These ideas manifest in the first act through some particularly rich characters: from insecure romantic partners, to a self-assured drag performer and a volatile policeman. Power shifts unpredictably among them, as everyone still remains trapped under the same patriarchal notions of masculinity.
Here, director John Mark Yap vastly improves upon his direction from 2019—pivoting between darkness and humor with D Cortezano’s sensual and foreboding lighting design. It’s also here where Laro finds its strongest performances. Gio Gahol makes for a terrifying cop who makes himself the center of gravity, while Phi Palmos and Shaun Ocrisma provide energetic comic relief as characters who are anchored by a need to be respected by their partners.
Unfortunately, Laro eventually burns itself out in a second act that focuses disproportionately on sexual exploitation, celebrity, and incest. These are important, tricky subjects that shouldn’t be taken on lightly, and the production knows not to cheapen these themes with misplaced comedy. But the issue here instead is that shorter scenes, uninteresting character relationships, and repetitive characterizations (save for Jojo Cayabyab’s eccentric philanthropist) reduce act two to only the play’s dullest and darkest elements.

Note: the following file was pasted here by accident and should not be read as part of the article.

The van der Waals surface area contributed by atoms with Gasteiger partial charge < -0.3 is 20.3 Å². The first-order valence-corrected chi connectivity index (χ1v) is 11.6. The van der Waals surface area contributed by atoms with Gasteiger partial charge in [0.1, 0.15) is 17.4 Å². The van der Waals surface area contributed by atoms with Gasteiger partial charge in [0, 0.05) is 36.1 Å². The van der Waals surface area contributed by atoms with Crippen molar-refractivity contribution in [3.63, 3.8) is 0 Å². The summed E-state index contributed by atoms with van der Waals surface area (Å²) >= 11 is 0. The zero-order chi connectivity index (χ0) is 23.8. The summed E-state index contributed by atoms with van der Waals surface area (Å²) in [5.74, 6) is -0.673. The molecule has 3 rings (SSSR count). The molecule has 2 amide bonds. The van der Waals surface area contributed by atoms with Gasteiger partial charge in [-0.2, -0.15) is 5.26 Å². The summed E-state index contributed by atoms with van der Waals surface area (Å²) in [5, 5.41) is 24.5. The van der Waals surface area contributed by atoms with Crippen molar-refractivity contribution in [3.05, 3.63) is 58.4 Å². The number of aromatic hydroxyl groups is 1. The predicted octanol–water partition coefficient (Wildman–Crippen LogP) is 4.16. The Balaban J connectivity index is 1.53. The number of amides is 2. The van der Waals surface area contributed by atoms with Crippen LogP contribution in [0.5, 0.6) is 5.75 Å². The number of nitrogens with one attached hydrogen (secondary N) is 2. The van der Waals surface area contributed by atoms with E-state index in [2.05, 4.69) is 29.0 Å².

Despite Yap’s best efforts and a striking, sexually-charged final tableau, this second act makes for an odd, downbeat note to end on. Still, given everything that comes before it, it nevertheless contributes a necessary darker shade to the tapestry that Pride Plays forms.
Tickets: P1700 – P1900
Show Dates: Jun 10 – 25 2023
Venue: Power Mac Center Spotlight Blackbox Theater, Circuit Makati, Makati City
Running Time: 3.5 hours (including two 10-minute intermissions)
Credits: Unica Hijas: Mikaela Regis (Playwright), Pat Valera (Director), Yvonne Russell (Assistant Direction & Stage Management), Tata Tuviera (Set Design), Mijon Tangye (Sound Design), Hillary Pararuan (Assistant Stage Management); Laro: Floy Quintos (Playwright), John Mark Yap (Director), Io Balañon (Set Design), Arvy Dimaculangan (Sound Design), Nicolo Perez (Costume Design & Styling), Gio Gahol (Movement Design), Jemel Cabanza & John Patrick Jusay (Assistant Styling), Clarisse Co D Cortezano (Technical Direction & Lighting Design), Rafa Sumilong (Assistant Lighting Design), Francisco Yabut (Assistant Technical Direction), Noel Hantud (Sound Engineering)
Cast: Unica Hijas: Ash Nicanor, Joy delos Santos, Pau Benitez; Laro: Ross Pesigan, Gio Gahol, Phi Palmos, Mike Liwag, Shaun Ocrisma, Al Gatmaitan, Jeremy Mayores, Noel Escondo, André Miguel, Jojo Cayabyab, Almond Bolante, Allen Amoguis, Jel Tarun, Andre Cruz, DM Lee, Lawrence Miranda, Nathan Molina
Company: Barefoot Theatre Collaborative